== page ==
By Stephanie Zacharek
April 4, 2019

Pet Sematary is creepy for a time, before it becomes stupid. Then it’s creepy again: The final image will make you want your mommy.

That might be enough to make a decent horror movie, but Pet Sematary, adapted from Stephen King’s 1979 novel and directed by Kevin Kölsch and Dennis Widmyer, doesn’t leave you feeling chilled so much as raked-over. Everything that’s unnerving about the movie may be baked into the material, a story about a family that moves to a small town in Maine and discovers a pet cemetery—its name misspelled on the crude home-made sign that adorns it—on their property. Strange things begin to happen, but you already knew that. What makes the basic material artful, and distinctively King-like, is its delicate approach to grief, and its exploration of how, as humans, we can’t help pondering the possibility of an afterlife (even if, ultimately, some humans will end up believing there isn’t one).

Kölsch and Widmyer—who previously directed a segment of the 2016 horror anthology Holidays, as well as the 2014 horror-fantasy Starry Eyes—show some artistry in the early sections of Pet Sematary: Dr. Louis Creed (Jason Clarke), along with wife Rachel (Amy Seimetz), kids Ellie and Gage (Jeté Laurence and Hugo Lavoie), and jaunty, fluffy tiger-cat Church, show up at their new Maine house and start exploring. Almost immediately, Rachel and Ellie come upon a group of kids in creepy animal masks marching through the nearby woods, bearing a cart that appears to hold a deceased dog (or something). Ellie asks her mother what’s going on. “It’s some sort of procession,” Mom says. “What’s a procession?” Ellie asks. Mom’s answer: “It’s like a parade, but not for fun.”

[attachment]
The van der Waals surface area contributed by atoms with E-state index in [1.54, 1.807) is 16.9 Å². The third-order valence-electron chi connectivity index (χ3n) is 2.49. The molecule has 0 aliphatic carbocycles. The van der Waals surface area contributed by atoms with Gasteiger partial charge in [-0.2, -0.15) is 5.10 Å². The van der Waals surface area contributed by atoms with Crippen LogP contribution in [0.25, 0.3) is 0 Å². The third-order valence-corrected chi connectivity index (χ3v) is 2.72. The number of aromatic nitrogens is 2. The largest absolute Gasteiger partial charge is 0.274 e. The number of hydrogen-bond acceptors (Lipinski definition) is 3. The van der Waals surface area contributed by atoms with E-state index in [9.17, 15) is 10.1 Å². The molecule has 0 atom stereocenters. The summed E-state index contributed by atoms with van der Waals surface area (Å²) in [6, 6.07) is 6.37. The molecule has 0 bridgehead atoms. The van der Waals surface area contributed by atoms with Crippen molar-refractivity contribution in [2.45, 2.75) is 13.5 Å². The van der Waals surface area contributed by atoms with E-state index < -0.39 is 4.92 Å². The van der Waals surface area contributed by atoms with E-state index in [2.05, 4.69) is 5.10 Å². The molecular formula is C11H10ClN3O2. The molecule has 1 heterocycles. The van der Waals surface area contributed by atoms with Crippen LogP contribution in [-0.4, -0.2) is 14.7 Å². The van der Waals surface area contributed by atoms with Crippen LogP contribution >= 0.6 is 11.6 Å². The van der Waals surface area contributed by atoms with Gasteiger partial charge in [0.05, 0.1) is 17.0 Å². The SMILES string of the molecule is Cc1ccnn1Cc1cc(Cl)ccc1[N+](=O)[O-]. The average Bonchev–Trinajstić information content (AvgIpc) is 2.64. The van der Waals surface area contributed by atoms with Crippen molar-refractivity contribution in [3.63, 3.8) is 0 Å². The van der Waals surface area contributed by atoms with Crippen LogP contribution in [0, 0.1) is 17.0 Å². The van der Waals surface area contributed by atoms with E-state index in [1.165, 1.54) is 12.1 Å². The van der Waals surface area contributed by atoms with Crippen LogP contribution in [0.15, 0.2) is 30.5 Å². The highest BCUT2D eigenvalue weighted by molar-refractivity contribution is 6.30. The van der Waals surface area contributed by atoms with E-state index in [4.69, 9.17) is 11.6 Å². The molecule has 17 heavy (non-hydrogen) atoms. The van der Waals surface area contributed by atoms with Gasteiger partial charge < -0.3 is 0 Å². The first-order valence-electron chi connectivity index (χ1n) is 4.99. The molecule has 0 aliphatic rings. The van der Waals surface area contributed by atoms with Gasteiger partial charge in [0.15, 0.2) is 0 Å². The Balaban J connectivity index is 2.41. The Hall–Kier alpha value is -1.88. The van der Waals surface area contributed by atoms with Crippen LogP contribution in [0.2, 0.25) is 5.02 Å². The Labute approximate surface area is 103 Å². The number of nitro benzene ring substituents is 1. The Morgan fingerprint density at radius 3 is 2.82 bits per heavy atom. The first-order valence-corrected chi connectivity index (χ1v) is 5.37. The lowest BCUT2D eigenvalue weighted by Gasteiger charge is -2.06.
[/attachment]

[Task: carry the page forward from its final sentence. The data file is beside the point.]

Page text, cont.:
That sort of sums up the movie. That kiddie funeral parade is eerie, and so are certain other details of Pet Sematary: For instance, the way Louis, who has come to Maine to take a job at a local university health clinic so he can “slow down,” is lured by some macabre force through a door leading to a misty forest full of dark secrets—the scene is filmed so vividly you can almost feel the soggy moisture in your bones. There’s also a possibly friendly, possibly malevolent next-door neighbor, Jud (John Lithgow, one of those actors who’s so subtly expressive he elevates everything he appears in), an elderly dude with nicotine stains on his beard—they give it a yellow-gray ombré effect, like a fur piece you’d find in a dusty thrift store.

Church dies. (Thankfully, we don’t see the death, just the aftermath.) Jud brings Louis to a “special place” to bury the cat. And from there, Pet Sematary continues on a path that’s almost somber, and sometimes rather affecting—when it’s not manipulating the audience to the point of unpleasantness. The story enfolds human death, too, and what grief can do to a person. But there are also the usual jump scares, some of which might get you and others you see coming. And at a certain point, the film becomes pedestrian and rather silly, more a ho-hum slasher movie than anything fresh or vital.

But its final image—accompanied by a blip of sound—is, for better or worse, a doozy. It may be almost too much, but Pet Sematary is at least striving toward something. After King completed the book, he locked it in a drawer for three years: He found it too raw, too close to home in its treatment of real human grief, to publish. (Eventually, when he needed to produce a book in order to get out of a restrictive publishing contract, he unlocked the drawer.) Pet Sematary was previously adapted, in 1989, and this new version certainly tries hard to honor the spirit of King’s material. But as one of the movie’s characters pronounces ominously, “Sometimes dead is better.” At the end of Pet Sematary, you wonder if that doesn’t go for some movie projects too.

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